He said that the foreign ministers, the quartet will continue to discuss what might happen next. He made, though, no definitive statement about what

the next steps will be, suffice to say he will -- we will continue with our consultations.

We were also listening to a question from one of the reporters there asking about the Qatari response to these demands. And if the response -- and I

want you to just weigh in here -- the response was described as a negative response from Qatar and described as a response not committing to

agreements made recently in Riyadh by other Arab states. Your thoughts?

KARADSHEH: And also saying, Becky, that, you know, Qatar's response in the words of those foreign ministers in their joint statement saying that it

did not reflect Qatar realizing the gravity of the situation as they described it.

And I think this is what we knew all along, that Qatar was not going to comply, it was not going to agree. We, of course, don't know the exact

response they got from Qatar, but when we heard the foreign minister of this country saying that their response was going to be within the context

of international laws and preserving Qatar's sovereignty, that was a clear indication that they will not be complying.

And I think if anyone was waiting to hear what the next steps are, and I think the Qataris were and the entire world really, we did not get that.

As you mentioned, they're saying that they're going to continue their consultations and that they were going to meet next in Bahrain.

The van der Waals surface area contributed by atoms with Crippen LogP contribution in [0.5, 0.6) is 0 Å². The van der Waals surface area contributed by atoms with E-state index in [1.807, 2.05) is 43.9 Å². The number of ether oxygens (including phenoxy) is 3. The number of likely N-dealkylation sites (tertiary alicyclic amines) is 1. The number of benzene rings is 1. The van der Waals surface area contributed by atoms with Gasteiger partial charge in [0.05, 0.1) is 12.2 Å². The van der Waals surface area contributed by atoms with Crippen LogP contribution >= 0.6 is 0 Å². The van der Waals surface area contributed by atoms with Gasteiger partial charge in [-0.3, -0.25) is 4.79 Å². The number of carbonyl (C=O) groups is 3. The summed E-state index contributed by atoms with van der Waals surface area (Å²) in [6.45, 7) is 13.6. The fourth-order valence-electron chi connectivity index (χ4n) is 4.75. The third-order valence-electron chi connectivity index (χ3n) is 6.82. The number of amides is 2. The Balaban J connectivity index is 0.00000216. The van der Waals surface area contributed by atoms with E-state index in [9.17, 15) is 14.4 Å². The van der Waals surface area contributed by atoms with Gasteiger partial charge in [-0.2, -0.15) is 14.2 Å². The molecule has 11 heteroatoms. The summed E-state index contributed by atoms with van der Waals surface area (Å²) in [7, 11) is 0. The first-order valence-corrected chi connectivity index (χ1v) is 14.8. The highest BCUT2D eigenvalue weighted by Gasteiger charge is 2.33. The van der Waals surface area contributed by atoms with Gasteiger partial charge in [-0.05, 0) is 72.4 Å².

But I think one issue that the Qataris wil, again, point out as we heard today that you had the quartet really coming out reiterating their position

explaining why they moved against Qatar. And one of the things they mentioned is the commitment to the agreement that was made during the

Riyadh summit.

The concern here has been that they use this whole move by President Trump to combat extremism and extremist funding that that was being used as a

pretext to go after Qatar. And I'm sure we'll be hearing that from the Qataris soon.

ANDERSON: That's right. And we heard from the UAE's foreign minister who said this region has suffered from chaos, from missed opportunities. And

he said this is an historic opportunity to deal with extremism. I'm paraphrasing him here. Backed, he said, by the U.S. president.

Just how important has that vocal support, certainly the outset of this being for this quartet from the U.S. president.

And we clearly understand there was a disconnect, it seems, between the U.S. administration and, for example, the State and Pentagon is Washington.

KARADSHEH: Absolutely. I think the feeling, Becky, has been that that Riyadh summit and President Trump pushing the countries in this region to

move against extremist funding and extremism was basically the opportunity that these countries were waiting for, at least that is the feeling amongst

experts and many here, that that provided them with that opportunity to settle regional scores, the issues that they had with Qatar. And that is

what they are using to go after this country to back it into a corner to force it to change its foreign policy. That has really been a source of

irritation for its bigger and stronger neighbors.

And we've seen President Trump at the beginning of this crisis most definitely, whether it was tweets or statements coming out seemingly siding

with Saudi Arabia and the UAE in this dispute. And this is not something that, you know, Qatar, a key U.S. ally, was really expecting. And, of

course, then there was the mixed messages, as you mentioned, from the State Department and the White House.

ANDERSON: Across all sides of this story, and we will continue to cover an ongoing news conference in Cairo off the back of the meeting of the foreign

ministers of what is being called the Saudi-led quartet.

I'm Becky Anderson -- Jomana, thank you for that -- that was Connect the World. Thank you for watching.

END